Why I Do Not Make New Year's Resolutions

Every year, millions of people stay up until midnight on the night of December 31 to ring in the new year. I have never understood this. I find this quite arbitrary. Prior to midnight, we write "2014" on our checks, and after midnight, we write "2015." If we are celebrating the changing of one element on our calendars, then why are we not doing this every month or every day? One could argue that we celebrate because we only change the year once every 365 days, but if we are simply celebrating the novelty of the changing of the date, it would make more sense to celebrate a new decade. It would be even more novel to celebrate a new century or millennium. But no, we celebrate the new year. The most prominent reason for celebrating the new year seems to be the opportunity to make a new start.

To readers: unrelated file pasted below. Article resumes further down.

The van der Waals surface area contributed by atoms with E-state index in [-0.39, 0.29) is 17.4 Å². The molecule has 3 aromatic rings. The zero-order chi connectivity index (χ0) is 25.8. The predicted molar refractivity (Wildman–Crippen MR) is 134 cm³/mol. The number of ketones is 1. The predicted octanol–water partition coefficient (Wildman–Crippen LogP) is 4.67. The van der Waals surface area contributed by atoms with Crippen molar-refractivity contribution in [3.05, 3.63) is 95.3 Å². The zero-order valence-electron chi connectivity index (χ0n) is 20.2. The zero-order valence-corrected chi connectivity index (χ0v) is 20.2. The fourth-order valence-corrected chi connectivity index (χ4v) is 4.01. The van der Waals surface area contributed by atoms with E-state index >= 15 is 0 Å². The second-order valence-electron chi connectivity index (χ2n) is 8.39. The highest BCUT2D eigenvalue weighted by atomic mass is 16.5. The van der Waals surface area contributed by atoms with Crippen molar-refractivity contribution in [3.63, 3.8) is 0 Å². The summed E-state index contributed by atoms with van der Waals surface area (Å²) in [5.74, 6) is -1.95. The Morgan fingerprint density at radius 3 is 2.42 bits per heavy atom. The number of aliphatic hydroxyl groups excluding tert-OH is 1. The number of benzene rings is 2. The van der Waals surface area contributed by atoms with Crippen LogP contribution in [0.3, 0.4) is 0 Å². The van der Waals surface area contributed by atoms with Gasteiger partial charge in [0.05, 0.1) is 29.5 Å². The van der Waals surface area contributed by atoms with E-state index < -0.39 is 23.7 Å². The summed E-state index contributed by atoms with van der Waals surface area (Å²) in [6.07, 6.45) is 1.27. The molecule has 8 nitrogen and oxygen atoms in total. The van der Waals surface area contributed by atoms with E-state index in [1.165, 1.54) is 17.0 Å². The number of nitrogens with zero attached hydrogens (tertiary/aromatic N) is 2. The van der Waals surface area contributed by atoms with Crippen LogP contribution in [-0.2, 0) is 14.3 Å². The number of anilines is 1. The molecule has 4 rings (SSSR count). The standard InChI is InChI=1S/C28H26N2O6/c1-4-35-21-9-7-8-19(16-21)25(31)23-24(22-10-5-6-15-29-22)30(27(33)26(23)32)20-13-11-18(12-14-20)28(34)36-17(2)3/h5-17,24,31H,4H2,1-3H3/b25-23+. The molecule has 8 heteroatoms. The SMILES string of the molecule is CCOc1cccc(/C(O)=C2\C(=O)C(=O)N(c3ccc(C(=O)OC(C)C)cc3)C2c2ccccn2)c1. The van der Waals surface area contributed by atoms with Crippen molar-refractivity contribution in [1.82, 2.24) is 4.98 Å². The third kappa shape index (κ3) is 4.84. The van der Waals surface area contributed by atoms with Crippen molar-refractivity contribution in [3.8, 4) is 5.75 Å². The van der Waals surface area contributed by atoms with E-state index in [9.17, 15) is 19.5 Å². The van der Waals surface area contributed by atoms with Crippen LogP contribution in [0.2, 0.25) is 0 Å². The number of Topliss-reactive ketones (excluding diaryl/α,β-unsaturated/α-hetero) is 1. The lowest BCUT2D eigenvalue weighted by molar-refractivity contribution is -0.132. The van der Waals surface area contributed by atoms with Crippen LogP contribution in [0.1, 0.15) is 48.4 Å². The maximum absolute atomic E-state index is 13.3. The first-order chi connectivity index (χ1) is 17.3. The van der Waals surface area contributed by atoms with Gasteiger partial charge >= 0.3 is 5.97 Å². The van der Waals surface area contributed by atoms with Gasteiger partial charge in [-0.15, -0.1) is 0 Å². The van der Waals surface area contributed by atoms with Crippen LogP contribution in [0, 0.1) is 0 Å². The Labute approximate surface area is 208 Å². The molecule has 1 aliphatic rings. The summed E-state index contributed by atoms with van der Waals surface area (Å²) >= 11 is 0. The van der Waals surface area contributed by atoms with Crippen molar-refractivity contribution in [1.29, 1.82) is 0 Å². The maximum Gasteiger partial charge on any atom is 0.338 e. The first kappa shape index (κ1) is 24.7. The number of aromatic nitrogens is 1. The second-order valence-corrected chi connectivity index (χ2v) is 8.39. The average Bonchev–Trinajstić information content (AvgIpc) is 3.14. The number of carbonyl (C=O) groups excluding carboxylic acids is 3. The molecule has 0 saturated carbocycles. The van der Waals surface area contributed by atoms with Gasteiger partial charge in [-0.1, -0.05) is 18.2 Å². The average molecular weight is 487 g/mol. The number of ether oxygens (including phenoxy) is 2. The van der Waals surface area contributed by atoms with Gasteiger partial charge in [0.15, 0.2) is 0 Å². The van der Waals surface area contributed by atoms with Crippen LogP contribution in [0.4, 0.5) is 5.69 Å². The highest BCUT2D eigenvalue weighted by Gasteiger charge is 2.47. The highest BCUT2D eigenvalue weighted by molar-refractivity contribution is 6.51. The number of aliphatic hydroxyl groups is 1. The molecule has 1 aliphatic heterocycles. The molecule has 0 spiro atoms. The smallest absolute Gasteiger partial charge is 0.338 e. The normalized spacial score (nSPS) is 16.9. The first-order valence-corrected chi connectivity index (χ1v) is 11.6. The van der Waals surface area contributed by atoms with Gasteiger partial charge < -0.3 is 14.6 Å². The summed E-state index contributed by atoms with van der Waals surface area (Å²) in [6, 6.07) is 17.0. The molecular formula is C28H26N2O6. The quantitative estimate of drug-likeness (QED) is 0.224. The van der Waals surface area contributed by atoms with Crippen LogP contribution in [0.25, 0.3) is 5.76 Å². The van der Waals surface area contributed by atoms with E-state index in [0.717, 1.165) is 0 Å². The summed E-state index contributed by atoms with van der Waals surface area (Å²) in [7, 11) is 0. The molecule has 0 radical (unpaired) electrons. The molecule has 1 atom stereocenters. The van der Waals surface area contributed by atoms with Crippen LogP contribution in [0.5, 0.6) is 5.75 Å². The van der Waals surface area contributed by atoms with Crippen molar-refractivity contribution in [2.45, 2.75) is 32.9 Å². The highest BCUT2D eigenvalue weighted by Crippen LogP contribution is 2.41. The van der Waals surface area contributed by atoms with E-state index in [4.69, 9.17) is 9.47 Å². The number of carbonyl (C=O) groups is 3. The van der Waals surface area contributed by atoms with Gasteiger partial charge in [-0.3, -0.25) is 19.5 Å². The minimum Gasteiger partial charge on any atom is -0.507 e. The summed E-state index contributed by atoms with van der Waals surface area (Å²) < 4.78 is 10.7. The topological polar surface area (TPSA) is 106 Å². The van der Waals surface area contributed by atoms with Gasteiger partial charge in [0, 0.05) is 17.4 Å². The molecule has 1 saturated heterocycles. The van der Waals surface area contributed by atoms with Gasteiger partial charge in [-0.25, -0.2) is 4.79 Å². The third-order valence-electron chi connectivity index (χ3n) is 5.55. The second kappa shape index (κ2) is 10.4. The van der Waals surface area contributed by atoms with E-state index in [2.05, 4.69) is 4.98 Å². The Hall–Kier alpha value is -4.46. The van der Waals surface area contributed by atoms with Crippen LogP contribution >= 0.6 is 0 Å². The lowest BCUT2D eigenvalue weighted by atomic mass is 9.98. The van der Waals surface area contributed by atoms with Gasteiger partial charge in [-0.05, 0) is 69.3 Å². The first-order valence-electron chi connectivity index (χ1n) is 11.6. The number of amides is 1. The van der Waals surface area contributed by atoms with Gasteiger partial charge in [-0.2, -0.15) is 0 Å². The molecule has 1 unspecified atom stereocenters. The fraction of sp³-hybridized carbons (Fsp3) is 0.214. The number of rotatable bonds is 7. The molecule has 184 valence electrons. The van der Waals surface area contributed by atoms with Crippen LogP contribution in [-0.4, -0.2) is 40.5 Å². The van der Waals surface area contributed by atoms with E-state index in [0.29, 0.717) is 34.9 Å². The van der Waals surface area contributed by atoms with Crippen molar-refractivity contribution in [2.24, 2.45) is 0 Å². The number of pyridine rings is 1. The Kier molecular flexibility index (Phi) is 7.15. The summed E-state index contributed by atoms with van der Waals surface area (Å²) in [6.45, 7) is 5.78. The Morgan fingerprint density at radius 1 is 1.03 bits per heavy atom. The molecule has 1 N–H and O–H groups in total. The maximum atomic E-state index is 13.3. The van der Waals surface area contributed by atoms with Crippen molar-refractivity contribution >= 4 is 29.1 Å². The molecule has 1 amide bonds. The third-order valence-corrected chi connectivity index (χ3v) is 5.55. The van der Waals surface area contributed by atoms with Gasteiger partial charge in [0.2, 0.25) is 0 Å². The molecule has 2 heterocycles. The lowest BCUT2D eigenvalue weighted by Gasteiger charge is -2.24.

Each January millions of people begin to work on the New Year's resolutions. They pledge to make positive improvements in their life. The sentiment is noble, but also confusing. If one identifies an area of one's life that needs improving, why wait until the new year to do something about it? Would it not make sense to make these changes when the problem is identified? 

This is why I do not make New Year's resolutions. I know my faults, and I generally realize them long before New Year's Eve.  When I truly want to make a change in my life, I make the change. I believe we should be constantly trying to improve ourselves, not merely once every 365 days.

If you truly want to become a better person in 2015, you should not be concerned about New Year's resolutions. Make your concern being a better person regardless of the date.